View Certificates While Shopping

If you are interested in a specific certified diamond at Blue Nile, you can view its certificate on our site before purchase. We offer a variety of grading reports and documentation:
  • GIA Diamond Grading Report
  • GIA Diamond Dossier
  • AGSL Diamond Quality Document
  • GCAL Certificate of Diamond Authenticity
  • Blue Nile Appraisal


Key Points

  • Carat is specifically a measure of a diamond's weight, and by itself may not accurately reflect a diamond's size.
  • We tend to evaluate diamond size by viewing it from the top because that is how diamonds are presented to us when set into a ring.
  • To understand diamond size, carat weight should be considered in conjunction with two other criteria:
    • – Distance in millimeters across the top of the diamond.
    • – Diamond's cut grade.
Diamond Carat Size Chart
This print out illustrates how diamonds of different carat weights and shapes will appear when viewed from the top down.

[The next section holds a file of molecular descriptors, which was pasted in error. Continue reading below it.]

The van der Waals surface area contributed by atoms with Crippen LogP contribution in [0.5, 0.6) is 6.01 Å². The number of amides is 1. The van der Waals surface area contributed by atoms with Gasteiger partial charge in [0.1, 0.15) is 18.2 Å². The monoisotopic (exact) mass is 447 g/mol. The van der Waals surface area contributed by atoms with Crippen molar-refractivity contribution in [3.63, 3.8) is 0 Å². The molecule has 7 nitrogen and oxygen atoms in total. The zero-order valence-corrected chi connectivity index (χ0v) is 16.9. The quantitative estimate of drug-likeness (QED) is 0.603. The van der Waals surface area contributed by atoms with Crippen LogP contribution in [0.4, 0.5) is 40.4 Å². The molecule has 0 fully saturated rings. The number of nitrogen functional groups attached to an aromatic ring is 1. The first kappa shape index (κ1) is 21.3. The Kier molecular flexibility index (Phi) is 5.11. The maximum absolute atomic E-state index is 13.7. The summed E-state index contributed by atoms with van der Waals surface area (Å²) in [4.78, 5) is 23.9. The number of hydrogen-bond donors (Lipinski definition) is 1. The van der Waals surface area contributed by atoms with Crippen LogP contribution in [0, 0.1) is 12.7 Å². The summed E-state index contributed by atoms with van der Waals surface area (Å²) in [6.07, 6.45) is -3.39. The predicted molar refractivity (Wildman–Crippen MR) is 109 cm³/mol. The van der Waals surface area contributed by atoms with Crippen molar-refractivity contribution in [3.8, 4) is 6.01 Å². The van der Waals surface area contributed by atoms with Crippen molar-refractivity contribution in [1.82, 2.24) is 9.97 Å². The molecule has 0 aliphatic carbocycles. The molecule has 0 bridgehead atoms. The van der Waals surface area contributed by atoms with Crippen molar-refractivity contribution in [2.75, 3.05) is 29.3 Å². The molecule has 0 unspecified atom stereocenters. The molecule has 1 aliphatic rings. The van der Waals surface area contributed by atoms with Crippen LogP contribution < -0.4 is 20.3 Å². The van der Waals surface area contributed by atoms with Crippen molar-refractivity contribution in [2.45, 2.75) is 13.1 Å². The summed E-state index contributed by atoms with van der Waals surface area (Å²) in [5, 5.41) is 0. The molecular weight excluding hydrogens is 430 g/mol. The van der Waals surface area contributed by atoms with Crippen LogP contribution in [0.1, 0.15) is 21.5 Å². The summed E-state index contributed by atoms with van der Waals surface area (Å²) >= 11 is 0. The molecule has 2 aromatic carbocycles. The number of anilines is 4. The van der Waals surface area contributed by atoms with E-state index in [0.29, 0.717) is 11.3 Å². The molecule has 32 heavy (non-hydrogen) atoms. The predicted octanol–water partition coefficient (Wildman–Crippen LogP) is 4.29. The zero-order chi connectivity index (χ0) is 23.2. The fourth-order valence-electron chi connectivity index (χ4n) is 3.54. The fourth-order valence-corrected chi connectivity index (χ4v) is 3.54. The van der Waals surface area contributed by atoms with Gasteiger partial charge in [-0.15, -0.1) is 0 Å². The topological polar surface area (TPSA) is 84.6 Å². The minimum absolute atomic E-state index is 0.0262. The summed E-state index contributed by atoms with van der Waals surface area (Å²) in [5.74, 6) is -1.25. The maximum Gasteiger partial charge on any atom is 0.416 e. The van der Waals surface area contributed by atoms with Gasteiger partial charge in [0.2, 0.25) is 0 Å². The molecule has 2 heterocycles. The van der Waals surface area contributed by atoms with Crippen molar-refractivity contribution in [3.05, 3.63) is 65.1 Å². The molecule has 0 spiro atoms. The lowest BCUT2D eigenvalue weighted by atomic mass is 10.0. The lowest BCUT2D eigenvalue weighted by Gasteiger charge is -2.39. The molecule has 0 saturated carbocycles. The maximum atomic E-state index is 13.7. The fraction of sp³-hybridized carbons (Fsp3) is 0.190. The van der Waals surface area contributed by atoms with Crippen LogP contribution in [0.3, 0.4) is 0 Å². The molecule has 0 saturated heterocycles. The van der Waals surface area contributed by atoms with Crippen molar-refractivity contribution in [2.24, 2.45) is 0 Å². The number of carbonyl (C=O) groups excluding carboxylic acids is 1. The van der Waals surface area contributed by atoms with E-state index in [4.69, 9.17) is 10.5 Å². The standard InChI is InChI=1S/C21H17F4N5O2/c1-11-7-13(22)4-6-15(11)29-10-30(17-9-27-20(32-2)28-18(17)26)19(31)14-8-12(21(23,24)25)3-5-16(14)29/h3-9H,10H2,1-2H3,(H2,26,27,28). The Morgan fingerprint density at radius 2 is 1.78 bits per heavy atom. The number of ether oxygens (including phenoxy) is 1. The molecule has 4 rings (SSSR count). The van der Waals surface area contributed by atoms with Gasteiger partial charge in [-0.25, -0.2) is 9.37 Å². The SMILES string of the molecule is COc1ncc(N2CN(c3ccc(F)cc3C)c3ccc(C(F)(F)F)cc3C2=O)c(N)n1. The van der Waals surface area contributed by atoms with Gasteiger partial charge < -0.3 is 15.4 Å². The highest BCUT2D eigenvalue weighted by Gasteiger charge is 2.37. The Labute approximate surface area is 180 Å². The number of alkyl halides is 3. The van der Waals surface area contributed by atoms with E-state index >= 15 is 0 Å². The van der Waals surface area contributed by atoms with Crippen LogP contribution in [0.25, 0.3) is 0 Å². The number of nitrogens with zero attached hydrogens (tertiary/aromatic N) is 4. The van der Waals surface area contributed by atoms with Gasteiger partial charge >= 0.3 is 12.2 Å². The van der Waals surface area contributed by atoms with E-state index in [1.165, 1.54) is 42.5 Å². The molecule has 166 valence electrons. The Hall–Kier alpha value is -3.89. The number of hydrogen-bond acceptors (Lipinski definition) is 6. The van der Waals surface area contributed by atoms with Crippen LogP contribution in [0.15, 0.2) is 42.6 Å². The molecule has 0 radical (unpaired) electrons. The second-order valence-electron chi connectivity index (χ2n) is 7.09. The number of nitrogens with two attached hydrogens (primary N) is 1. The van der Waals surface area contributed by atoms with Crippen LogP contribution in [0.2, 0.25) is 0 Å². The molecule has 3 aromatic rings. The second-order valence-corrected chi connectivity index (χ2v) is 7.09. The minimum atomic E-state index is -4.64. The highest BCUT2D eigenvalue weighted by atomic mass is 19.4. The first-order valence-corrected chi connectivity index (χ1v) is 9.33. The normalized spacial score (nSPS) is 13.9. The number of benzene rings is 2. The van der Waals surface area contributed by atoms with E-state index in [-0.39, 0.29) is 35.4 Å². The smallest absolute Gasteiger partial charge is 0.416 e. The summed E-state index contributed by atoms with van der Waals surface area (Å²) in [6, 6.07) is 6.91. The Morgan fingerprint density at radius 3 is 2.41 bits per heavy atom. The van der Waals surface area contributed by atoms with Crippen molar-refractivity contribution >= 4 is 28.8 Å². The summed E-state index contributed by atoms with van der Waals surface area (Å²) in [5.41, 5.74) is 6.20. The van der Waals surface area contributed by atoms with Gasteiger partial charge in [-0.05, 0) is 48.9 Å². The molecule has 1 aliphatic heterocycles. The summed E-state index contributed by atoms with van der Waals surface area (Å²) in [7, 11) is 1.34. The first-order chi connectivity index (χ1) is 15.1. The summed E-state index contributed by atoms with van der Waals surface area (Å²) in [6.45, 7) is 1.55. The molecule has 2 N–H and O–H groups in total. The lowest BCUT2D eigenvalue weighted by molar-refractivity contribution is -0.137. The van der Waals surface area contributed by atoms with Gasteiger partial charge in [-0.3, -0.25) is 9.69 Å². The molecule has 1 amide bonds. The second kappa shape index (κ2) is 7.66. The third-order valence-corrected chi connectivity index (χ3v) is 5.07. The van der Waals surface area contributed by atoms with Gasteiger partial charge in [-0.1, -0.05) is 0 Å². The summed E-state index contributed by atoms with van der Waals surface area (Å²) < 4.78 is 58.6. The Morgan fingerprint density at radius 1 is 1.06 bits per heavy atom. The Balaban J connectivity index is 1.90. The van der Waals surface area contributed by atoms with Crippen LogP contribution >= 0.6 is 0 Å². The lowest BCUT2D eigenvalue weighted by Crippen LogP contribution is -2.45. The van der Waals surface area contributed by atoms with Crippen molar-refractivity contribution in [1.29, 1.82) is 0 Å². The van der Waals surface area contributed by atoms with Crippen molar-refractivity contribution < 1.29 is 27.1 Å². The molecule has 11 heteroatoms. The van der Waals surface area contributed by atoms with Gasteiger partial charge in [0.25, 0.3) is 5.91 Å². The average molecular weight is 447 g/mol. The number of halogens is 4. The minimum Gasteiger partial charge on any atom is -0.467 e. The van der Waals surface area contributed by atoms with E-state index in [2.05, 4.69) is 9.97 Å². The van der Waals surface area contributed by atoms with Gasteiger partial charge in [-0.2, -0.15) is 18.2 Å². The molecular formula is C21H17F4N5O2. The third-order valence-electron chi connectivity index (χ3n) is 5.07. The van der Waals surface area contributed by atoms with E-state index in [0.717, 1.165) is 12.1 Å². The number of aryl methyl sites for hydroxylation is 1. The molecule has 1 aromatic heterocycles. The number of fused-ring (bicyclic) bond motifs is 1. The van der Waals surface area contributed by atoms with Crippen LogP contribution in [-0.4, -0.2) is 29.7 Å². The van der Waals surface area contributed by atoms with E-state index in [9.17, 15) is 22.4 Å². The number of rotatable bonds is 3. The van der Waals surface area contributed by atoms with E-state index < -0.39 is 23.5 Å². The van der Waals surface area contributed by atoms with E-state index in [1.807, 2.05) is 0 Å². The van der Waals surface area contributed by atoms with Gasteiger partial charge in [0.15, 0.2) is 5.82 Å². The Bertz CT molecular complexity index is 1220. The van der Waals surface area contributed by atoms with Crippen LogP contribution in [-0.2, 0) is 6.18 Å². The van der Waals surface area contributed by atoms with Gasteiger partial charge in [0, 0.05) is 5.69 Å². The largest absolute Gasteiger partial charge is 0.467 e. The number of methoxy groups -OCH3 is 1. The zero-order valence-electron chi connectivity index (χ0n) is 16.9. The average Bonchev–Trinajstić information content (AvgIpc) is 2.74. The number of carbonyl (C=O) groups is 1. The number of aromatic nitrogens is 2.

Your diamond may differ from the printout in length/width ratio, table, and depth

As the name suggests, carat weight specifically refers to a diamond's weight. However, much as a person's weight does not necessarily correlate with height, carat weight, by itself, may not accurately reflect a diamond's size. To gain a precise understanding of diamond size, Blue Nile recommends considering carat weight with two other characteristics: 1) the distance across the top of the diamond measured in millimeters, and 2) the diamond's cut grade.

It is important to measure the distance across the top of the diamond as this is how we view a stone when set into a ring.